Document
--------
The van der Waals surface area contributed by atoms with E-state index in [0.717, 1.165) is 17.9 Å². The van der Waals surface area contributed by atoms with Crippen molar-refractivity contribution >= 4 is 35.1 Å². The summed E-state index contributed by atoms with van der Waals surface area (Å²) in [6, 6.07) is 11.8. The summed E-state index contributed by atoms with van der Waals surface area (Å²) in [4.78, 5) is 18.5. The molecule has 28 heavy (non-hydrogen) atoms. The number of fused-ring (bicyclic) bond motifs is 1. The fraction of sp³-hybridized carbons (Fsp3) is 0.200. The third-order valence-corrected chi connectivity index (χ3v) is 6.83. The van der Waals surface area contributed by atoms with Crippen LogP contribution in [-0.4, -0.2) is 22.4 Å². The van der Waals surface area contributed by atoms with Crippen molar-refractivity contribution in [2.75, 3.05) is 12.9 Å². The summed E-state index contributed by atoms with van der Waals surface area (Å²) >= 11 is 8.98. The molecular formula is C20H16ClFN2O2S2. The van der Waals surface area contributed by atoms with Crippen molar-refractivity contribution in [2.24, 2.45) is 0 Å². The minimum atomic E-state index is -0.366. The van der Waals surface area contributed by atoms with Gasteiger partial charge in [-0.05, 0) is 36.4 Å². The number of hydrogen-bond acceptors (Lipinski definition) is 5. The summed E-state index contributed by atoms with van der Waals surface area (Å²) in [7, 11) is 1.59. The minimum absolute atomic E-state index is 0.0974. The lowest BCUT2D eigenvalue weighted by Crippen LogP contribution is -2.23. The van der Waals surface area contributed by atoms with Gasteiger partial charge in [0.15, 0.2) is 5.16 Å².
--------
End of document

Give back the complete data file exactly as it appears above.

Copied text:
The van der Waals surface area contributed by atoms with E-state index in [0.717, 1.165) is 17.9 Å². The van der Waals surface area contributed by atoms with Crippen molar-refractivity contribution >= 4 is 35.1 Å². The summed E-state index contributed by atoms with van der Waals surface area (Å²) in [6, 6.07) is 11.8. The summed E-state index contributed by atoms with van der Waals surface area (Å²) in [4.78, 5) is 18.5. The molecule has 28 heavy (non-hydrogen) atoms. The number of fused-ring (bicyclic) bond motifs is 1. The fraction of sp³-hybridized carbons (Fsp3) is 0.200. The third-order valence-corrected chi connectivity index (χ3v) is 6.83. The van der Waals surface area contributed by atoms with Crippen LogP contribution in [-0.4, -0.2) is 22.4 Å². The van der Waals surface area contributed by atoms with Crippen molar-refractivity contribution in [2.75, 3.05) is 12.9 Å². The summed E-state index contributed by atoms with van der Waals surface area (Å²) >= 11 is 8.98. The molecular formula is C20H16ClFN2O2S2. The van der Waals surface area contributed by atoms with Crippen molar-refractivity contribution in [2.24, 2.45) is 0 Å². The minimum atomic E-state index is -0.366. The van der Waals surface area contributed by atoms with Gasteiger partial charge in [-0.05, 0) is 36.4 Å². The number of hydrogen-bond acceptors (Lipinski definition) is 5. The summed E-state index contributed by atoms with van der Waals surface area (Å²) in [7, 11) is 1.59. The minimum absolute atomic E-state index is 0.0974. The lowest BCUT2D eigenvalue weighted by Crippen LogP contribution is -2.23. The van der Waals surface area contributed by atoms with Gasteiger partial charge in [0.15, 0.2) is 5.16 Å².